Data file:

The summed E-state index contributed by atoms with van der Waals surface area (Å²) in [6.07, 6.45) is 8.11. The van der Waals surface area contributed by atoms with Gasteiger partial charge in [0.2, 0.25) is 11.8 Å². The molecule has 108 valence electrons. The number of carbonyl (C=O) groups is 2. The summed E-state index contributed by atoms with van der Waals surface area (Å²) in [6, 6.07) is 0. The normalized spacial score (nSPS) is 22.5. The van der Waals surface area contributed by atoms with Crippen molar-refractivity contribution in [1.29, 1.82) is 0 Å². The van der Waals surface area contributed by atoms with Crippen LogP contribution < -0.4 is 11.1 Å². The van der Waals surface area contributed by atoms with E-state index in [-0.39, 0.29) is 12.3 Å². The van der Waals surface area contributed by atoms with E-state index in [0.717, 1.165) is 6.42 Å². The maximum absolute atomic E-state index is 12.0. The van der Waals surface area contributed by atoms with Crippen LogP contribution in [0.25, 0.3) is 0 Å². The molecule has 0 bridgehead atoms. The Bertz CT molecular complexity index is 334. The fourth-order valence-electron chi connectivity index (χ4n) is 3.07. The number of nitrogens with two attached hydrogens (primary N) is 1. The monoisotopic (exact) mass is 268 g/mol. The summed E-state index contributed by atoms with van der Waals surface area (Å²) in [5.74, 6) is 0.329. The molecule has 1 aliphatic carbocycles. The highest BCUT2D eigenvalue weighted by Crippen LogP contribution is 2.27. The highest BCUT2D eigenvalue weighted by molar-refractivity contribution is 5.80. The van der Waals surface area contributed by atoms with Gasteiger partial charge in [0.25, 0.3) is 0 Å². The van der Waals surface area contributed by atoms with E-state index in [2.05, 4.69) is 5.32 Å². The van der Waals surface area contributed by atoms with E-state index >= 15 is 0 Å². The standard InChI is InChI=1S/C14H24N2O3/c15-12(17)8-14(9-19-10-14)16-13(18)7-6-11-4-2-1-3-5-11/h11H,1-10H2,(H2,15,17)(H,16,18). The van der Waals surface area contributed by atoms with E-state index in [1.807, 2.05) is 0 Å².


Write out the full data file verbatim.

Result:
The summed E-state index contributed by atoms with van der Waals surface area (Å²) in [6.07, 6.45) is 8.11. The van der Waals surface area contributed by atoms with Gasteiger partial charge in [0.2, 0.25) is 11.8 Å². The molecule has 108 valence electrons. The number of carbonyl (C=O) groups is 2. The summed E-state index contributed by atoms with van der Waals surface area (Å²) in [6, 6.07) is 0. The normalized spacial score (nSPS) is 22.5. The van der Waals surface area contributed by atoms with Crippen molar-refractivity contribution in [1.29, 1.82) is 0 Å². The van der Waals surface area contributed by atoms with Crippen LogP contribution < -0.4 is 11.1 Å². The van der Waals surface area contributed by atoms with E-state index in [-0.39, 0.29) is 12.3 Å². The van der Waals surface area contributed by atoms with E-state index in [0.717, 1.165) is 6.42 Å². The maximum absolute atomic E-state index is 12.0. The van der Waals surface area contributed by atoms with Crippen LogP contribution in [0.25, 0.3) is 0 Å². The molecule has 0 bridgehead atoms. The Bertz CT molecular complexity index is 334. The fourth-order valence-electron chi connectivity index (χ4n) is 3.07. The number of nitrogens with two attached hydrogens (primary N) is 1. The monoisotopic (exact) mass is 268 g/mol. The summed E-state index contributed by atoms with van der Waals surface area (Å²) in [5.74, 6) is 0.329. The molecule has 1 aliphatic carbocycles. The highest BCUT2D eigenvalue weighted by Crippen LogP contribution is 2.27. The highest BCUT2D eigenvalue weighted by molar-refractivity contribution is 5.80. The van der Waals surface area contributed by atoms with Gasteiger partial charge in [0.25, 0.3) is 0 Å². The van der Waals surface area contributed by atoms with E-state index in [2.05, 4.69) is 5.32 Å². The van der Waals surface area contributed by atoms with E-state index >= 15 is 0 Å². The standard InChI is InChI=1S/C14H24N2O3/c15-12(17)8-14(9-19-10-14)16-13(18)7-6-11-4-2-1-3-5-11/h11H,1-10H2,(H2,15,17)(H,16,18). The van der Waals surface area contributed by atoms with E-state index in [1.807, 2.05) is 0 Å².